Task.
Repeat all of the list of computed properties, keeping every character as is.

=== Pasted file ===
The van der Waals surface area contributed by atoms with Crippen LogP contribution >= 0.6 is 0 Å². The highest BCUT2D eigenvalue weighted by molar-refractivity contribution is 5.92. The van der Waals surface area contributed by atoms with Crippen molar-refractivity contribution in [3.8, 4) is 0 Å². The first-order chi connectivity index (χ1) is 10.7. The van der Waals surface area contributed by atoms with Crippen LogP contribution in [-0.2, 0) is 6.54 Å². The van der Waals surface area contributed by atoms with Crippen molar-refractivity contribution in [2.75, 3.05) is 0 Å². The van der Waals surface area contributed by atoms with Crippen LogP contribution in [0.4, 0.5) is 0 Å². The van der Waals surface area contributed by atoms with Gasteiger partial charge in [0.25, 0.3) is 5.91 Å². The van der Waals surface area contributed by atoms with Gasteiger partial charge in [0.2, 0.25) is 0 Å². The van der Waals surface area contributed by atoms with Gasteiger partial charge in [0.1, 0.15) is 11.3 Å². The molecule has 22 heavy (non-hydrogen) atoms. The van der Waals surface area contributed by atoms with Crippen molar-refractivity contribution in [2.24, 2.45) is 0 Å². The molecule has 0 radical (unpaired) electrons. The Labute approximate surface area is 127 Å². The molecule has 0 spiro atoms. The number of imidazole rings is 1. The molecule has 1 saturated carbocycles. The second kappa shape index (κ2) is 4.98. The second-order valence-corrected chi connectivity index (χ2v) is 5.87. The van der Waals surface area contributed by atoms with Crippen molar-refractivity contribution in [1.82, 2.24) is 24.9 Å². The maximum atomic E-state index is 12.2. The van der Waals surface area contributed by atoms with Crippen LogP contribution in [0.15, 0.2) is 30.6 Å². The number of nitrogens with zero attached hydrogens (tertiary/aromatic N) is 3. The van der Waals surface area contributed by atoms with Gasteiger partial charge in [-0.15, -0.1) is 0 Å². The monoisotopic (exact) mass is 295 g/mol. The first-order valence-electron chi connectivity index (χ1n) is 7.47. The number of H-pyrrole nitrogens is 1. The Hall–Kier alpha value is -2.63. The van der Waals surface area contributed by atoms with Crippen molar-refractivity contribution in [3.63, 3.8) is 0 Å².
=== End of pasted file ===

The van der Waals surface area contributed by atoms with Crippen LogP contribution >= 0.6 is 0 Å². The highest BCUT2D eigenvalue weighted by molar-refractivity contribution is 5.92. The van der Waals surface area contributed by atoms with Crippen molar-refractivity contribution in [3.8, 4) is 0 Å². The first-order chi connectivity index (χ1) is 10.7. The van der Waals surface area contributed by atoms with Crippen LogP contribution in [-0.2, 0) is 6.54 Å². The van der Waals surface area contributed by atoms with Crippen molar-refractivity contribution in [2.75, 3.05) is 0 Å². The van der Waals surface area contributed by atoms with Crippen LogP contribution in [0.4, 0.5) is 0 Å². The van der Waals surface area contributed by atoms with Gasteiger partial charge in [0.25, 0.3) is 5.91 Å². The van der Waals surface area contributed by atoms with Gasteiger partial charge in [0.2, 0.25) is 0 Å². The van der Waals surface area contributed by atoms with Gasteiger partial charge in [0.1, 0.15) is 11.3 Å². The molecule has 22 heavy (non-hydrogen) atoms. The van der Waals surface area contributed by atoms with Crippen molar-refractivity contribution in [2.24, 2.45) is 0 Å². The molecule has 0 radical (unpaired) electrons. The Labute approximate surface area is 127 Å². The molecule has 0 spiro atoms. The number of imidazole rings is 1. The molecule has 1 saturated carbocycles. The second kappa shape index (κ2) is 4.98. The second-order valence-corrected chi connectivity index (χ2v) is 5.87. The van der Waals surface area contributed by atoms with Crippen molar-refractivity contribution in [1.82, 2.24) is 24.9 Å². The maximum atomic E-state index is 12.2. The van der Waals surface area contributed by atoms with Crippen LogP contribution in [0.15, 0.2) is 30.6 Å². The number of nitrogens with zero attached hydrogens (tertiary/aromatic N) is 3. The van der Waals surface area contributed by atoms with Gasteiger partial charge in [-0.15, -0.1) is 0 Å². The monoisotopic (exact) mass is 295 g/mol. The first-order valence-electron chi connectivity index (χ1n) is 7.47. The number of H-pyrrole nitrogens is 1. The Hall–Kier alpha value is -2.63. The van der Waals surface area contributed by atoms with Crippen molar-refractivity contribution in [3.63, 3.8) is 0 Å².